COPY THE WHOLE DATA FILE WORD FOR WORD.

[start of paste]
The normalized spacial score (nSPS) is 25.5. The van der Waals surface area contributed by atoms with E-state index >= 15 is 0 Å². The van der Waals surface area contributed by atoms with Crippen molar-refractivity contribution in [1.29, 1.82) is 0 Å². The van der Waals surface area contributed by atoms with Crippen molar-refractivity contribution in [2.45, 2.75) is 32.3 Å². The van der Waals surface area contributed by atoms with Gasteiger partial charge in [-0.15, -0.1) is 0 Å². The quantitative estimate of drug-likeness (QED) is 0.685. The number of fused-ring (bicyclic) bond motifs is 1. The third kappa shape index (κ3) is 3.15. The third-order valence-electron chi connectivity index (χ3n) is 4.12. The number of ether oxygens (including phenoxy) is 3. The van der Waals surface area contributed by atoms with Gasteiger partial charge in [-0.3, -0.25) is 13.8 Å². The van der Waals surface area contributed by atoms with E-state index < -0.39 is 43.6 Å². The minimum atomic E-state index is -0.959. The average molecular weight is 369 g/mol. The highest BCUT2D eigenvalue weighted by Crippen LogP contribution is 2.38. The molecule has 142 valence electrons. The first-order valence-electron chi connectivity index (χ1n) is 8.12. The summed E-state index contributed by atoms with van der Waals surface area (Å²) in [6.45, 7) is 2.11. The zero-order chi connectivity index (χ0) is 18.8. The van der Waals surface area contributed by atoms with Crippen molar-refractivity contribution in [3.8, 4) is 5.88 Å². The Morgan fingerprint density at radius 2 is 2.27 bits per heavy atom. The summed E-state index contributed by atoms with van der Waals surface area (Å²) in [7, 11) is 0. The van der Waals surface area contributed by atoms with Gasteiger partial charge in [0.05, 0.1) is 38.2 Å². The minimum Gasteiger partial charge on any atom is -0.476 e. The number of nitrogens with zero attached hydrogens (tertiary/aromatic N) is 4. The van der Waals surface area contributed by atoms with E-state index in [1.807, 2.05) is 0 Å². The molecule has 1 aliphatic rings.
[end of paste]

The normalized spacial score (nSPS) is 25.5. The van der Waals surface area contributed by atoms with E-state index >= 15 is 0 Å². The van der Waals surface area contributed by atoms with Crippen molar-refractivity contribution in [1.29, 1.82) is 0 Å². The van der Waals surface area contributed by atoms with Crippen molar-refractivity contribution in [2.45, 2.75) is 32.3 Å². The van der Waals surface area contributed by atoms with Gasteiger partial charge in [-0.15, -0.1) is 0 Å². The quantitative estimate of drug-likeness (QED) is 0.685. The number of fused-ring (bicyclic) bond motifs is 1. The third kappa shape index (κ3) is 3.15. The third-order valence-electron chi connectivity index (χ3n) is 4.12. The number of ether oxygens (including phenoxy) is 3. The van der Waals surface area contributed by atoms with Gasteiger partial charge in [-0.3, -0.25) is 13.8 Å². The van der Waals surface area contributed by atoms with E-state index < -0.39 is 43.6 Å². The minimum atomic E-state index is -0.959. The average molecular weight is 369 g/mol. The highest BCUT2D eigenvalue weighted by Crippen LogP contribution is 2.38. The molecule has 142 valence electrons. The first-order valence-electron chi connectivity index (χ1n) is 8.12. The summed E-state index contributed by atoms with van der Waals surface area (Å²) in [6.45, 7) is 2.11. The zero-order chi connectivity index (χ0) is 18.8. The van der Waals surface area contributed by atoms with Crippen molar-refractivity contribution in [3.8, 4) is 5.88 Å². The Morgan fingerprint density at radius 2 is 2.27 bits per heavy atom. The summed E-state index contributed by atoms with van der Waals surface area (Å²) in [7, 11) is 0. The van der Waals surface area contributed by atoms with Gasteiger partial charge in [0.05, 0.1) is 38.2 Å². The minimum Gasteiger partial charge on any atom is -0.476 e. The number of nitrogens with zero attached hydrogens (tertiary/aromatic N) is 4. The van der Waals surface area contributed by atoms with E-state index in [1.807, 2.05) is 0 Å². The molecule has 1 aliphatic rings.